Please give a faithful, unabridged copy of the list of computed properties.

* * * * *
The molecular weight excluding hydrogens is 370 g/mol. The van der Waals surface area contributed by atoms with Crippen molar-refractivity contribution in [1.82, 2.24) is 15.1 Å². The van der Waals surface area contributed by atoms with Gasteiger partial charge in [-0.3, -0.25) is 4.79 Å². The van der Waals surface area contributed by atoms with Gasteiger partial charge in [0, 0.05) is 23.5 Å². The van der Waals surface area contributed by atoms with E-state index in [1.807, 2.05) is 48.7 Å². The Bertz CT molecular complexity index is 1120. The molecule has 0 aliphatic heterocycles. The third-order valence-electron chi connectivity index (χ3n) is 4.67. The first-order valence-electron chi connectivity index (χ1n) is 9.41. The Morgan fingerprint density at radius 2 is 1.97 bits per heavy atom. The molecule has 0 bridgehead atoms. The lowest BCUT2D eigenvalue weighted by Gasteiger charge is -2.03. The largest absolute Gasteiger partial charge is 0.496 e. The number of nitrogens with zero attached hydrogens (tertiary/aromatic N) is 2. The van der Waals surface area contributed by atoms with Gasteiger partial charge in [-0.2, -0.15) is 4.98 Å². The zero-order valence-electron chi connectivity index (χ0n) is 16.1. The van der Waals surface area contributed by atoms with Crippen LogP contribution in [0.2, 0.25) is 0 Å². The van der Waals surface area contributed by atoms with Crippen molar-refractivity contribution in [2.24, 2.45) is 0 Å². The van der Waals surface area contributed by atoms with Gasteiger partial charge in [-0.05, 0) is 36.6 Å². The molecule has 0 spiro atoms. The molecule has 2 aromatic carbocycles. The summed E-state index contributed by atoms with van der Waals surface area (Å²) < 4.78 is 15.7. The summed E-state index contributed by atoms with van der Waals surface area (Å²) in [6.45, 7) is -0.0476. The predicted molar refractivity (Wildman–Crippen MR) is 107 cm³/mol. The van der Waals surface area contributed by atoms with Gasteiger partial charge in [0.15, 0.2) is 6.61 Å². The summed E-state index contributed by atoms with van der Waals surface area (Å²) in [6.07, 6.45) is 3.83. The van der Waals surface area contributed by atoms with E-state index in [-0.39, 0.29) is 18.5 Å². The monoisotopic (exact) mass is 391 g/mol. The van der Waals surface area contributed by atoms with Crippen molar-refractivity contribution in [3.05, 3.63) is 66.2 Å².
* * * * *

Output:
The molecular weight excluding hydrogens is 370 g/mol. The van der Waals surface area contributed by atoms with Crippen molar-refractivity contribution in [1.82, 2.24) is 15.1 Å². The van der Waals surface area contributed by atoms with Gasteiger partial charge in [-0.3, -0.25) is 4.79 Å². The van der Waals surface area contributed by atoms with Gasteiger partial charge in [0, 0.05) is 23.5 Å². The van der Waals surface area contributed by atoms with E-state index in [1.807, 2.05) is 48.7 Å². The Bertz CT molecular complexity index is 1120. The molecule has 0 aliphatic heterocycles. The third-order valence-electron chi connectivity index (χ3n) is 4.67. The first-order valence-electron chi connectivity index (χ1n) is 9.41. The Morgan fingerprint density at radius 2 is 1.97 bits per heavy atom. The molecule has 0 bridgehead atoms. The lowest BCUT2D eigenvalue weighted by Gasteiger charge is -2.03. The largest absolute Gasteiger partial charge is 0.496 e. The number of nitrogens with zero attached hydrogens (tertiary/aromatic N) is 2. The van der Waals surface area contributed by atoms with Gasteiger partial charge in [-0.2, -0.15) is 4.98 Å². The zero-order valence-electron chi connectivity index (χ0n) is 16.1. The van der Waals surface area contributed by atoms with Crippen LogP contribution in [0.2, 0.25) is 0 Å². The van der Waals surface area contributed by atoms with Crippen molar-refractivity contribution in [2.24, 2.45) is 0 Å². The van der Waals surface area contributed by atoms with Gasteiger partial charge in [-0.05, 0) is 36.6 Å². The molecule has 0 spiro atoms. The molecule has 2 aromatic carbocycles. The summed E-state index contributed by atoms with van der Waals surface area (Å²) < 4.78 is 15.7. The summed E-state index contributed by atoms with van der Waals surface area (Å²) in [6.45, 7) is -0.0476. The predicted molar refractivity (Wildman–Crippen MR) is 107 cm³/mol. The van der Waals surface area contributed by atoms with Gasteiger partial charge in [0.15, 0.2) is 6.61 Å². The summed E-state index contributed by atoms with van der Waals surface area (Å²) in [6.07, 6.45) is 3.83. The van der Waals surface area contributed by atoms with E-state index in [-0.39, 0.29) is 18.5 Å². The monoisotopic (exact) mass is 391 g/mol. The van der Waals surface area contributed by atoms with Crippen molar-refractivity contribution in [3.05, 3.63) is 66.2 Å².